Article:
I have always heard that the ex-smoker is the one who hates cigarette smoke the most. Being one myself I can understand now why that is. It seems like after you stop smoking your sense of smell comes back full force. I was wondering if that principle works in other areas of life as well.

Because I am starting to notice other things people do that irritate me, and I used to do them too. For instance someone comes to me and says, “I’ll be there.” They promise you they are going to be somewhere, and yet they never show up. In some cases they go to the trouble to track you down just to tell you this. It’s one thing if you invite someone to come and they tell you yes, but it’s entirely something different when you weren’t even the one to initiate the invitation. I understand sometimes people are just trying to be nice or, in fact, truly intend to come and something comes up.

In my past life I used to promise my wife Tracey we would do things. I would tell her something like, “We’ll go to the movies this weekend.” I allowed the nature of my lifestyle, which was addiction, to dictate to me what I would do rather than fulfill my promises. Therefore I would repeatedly let her down. I had the best intentions at the time I told her these things, and yet when the time came something else always took precedence. So I’m not pointing my finger at anyone for this without owning the fact I am just as guilty, but I wanted to talk about how important it is to be a man, or woman, that keeps their word.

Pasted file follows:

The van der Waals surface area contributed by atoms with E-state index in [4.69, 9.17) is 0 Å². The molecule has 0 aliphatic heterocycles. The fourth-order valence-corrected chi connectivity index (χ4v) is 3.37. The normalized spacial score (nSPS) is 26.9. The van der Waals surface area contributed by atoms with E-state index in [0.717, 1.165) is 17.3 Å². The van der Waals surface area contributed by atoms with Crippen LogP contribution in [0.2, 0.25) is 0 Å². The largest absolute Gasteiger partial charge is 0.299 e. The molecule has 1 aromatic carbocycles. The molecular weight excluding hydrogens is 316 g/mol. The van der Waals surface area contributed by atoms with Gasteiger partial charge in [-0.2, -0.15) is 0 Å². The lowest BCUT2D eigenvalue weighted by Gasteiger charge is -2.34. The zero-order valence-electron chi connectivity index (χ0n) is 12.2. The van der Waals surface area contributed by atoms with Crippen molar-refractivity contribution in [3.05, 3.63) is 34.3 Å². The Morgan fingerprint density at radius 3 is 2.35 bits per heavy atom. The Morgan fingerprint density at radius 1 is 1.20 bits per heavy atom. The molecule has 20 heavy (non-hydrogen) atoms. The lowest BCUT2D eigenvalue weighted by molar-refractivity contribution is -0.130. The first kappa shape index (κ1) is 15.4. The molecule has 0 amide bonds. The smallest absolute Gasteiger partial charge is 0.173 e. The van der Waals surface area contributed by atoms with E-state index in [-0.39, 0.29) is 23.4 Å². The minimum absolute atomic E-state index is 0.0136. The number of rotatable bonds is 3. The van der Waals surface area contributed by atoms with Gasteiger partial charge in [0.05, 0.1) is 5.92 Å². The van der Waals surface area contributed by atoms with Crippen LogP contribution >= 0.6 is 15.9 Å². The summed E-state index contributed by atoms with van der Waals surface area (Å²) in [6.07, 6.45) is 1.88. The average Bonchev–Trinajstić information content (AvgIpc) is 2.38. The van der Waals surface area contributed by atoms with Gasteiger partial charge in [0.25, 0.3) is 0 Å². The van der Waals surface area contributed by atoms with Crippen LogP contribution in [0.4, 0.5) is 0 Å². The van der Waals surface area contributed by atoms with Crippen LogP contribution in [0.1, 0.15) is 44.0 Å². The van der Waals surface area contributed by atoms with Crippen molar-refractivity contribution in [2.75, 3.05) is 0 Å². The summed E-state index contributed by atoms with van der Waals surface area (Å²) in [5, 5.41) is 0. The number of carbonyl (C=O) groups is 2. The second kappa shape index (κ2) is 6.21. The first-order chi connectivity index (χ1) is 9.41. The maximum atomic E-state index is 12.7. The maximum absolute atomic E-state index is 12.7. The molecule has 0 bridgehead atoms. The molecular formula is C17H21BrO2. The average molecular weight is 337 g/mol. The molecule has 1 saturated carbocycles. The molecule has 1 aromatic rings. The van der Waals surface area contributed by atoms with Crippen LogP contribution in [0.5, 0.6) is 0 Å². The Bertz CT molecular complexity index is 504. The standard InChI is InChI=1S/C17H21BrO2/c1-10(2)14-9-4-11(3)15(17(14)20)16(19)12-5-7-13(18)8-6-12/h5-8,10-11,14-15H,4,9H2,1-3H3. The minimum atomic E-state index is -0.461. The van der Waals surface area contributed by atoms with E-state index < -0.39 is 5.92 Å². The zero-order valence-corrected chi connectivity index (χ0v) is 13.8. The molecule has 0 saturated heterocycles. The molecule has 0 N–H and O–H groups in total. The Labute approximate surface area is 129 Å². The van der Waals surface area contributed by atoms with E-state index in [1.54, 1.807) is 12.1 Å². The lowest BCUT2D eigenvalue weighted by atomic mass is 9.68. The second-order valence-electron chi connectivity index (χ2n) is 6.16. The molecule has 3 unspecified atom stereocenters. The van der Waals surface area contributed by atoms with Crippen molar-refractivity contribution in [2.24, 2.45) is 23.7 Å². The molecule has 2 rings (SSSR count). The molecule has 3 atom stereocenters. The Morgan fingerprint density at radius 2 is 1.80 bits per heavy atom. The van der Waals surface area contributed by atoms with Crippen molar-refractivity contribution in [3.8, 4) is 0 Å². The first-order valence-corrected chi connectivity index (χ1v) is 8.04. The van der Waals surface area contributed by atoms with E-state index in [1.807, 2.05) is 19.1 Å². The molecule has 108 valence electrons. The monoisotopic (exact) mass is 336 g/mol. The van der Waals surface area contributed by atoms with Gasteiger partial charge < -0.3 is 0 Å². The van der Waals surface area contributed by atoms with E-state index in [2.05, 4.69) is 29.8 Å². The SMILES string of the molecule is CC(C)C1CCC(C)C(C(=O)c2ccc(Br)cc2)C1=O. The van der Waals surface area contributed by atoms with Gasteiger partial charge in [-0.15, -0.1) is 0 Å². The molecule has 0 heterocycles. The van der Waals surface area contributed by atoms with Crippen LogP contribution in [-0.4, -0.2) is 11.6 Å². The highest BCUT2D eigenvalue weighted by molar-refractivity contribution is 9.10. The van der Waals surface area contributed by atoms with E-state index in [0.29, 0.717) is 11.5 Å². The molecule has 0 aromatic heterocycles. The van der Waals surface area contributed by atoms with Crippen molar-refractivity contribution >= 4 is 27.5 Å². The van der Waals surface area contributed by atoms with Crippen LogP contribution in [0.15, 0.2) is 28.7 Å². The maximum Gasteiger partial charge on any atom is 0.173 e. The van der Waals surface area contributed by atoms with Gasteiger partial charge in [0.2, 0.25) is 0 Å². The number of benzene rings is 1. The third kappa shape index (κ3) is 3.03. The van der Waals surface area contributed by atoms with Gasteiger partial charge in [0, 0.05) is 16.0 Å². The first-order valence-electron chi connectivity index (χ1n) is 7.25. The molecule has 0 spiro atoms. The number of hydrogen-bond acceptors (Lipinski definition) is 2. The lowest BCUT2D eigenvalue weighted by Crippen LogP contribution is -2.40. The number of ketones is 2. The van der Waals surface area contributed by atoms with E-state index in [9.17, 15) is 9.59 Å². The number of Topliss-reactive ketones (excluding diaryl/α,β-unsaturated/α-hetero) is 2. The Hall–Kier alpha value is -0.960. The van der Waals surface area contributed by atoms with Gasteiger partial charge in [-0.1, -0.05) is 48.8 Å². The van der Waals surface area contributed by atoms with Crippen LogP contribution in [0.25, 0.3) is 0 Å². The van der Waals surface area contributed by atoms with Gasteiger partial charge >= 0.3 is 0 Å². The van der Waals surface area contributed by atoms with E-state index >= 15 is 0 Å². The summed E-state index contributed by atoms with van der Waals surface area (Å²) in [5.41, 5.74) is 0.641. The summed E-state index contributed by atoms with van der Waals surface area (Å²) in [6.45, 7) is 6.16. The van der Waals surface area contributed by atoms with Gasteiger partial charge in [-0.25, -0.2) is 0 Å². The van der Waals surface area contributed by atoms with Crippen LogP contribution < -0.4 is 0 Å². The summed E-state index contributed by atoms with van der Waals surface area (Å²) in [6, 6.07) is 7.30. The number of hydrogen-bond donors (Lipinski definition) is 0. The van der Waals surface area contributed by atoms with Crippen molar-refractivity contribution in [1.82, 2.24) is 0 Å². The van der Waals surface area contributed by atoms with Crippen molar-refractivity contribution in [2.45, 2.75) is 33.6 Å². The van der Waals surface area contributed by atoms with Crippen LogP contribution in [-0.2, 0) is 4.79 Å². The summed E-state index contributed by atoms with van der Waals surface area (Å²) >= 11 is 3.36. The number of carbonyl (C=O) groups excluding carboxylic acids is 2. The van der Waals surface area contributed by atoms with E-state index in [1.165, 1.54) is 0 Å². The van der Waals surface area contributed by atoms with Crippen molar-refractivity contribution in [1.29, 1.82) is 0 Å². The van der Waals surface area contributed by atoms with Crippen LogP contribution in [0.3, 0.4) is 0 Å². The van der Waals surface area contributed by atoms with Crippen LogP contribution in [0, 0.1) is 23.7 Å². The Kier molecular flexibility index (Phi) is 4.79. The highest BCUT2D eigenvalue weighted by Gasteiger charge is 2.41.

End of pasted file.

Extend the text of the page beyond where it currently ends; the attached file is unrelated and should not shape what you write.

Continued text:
In Psalm 15 it says, “Who will abide in your tent? Who may dwell on your holy hill? He who walks with integrity, and works righteousness, and speaks truth in his heart.” So we see if we want to dwell with the Lord we need to be someone who walks with integrity and lives the truth. As you read the rest of the Psalm you’ll find the statement that really hit me hard in verse 4. It says, “He swears to his own hurt and does not change.”

Throughout the Bible we find where it tells us not to make oaths. In the 4th chapter of James it says, “You do not know what your life will be like tomorrow. You are just a vapor that appears for a little while and then vanishes away.” Instead, you ought to say, “If the Lord wills, we will live and also do this or that.” In other words, we really have no power to make promises about the future, so we shouldn’t. However, when we do tell someone we are going to do something we need to make every effort to accomplish it even if it costs us. In conclusion, if we claim God as our father, and he is a God of his word, shouldn’t we be a people of our word?

Written by Louie


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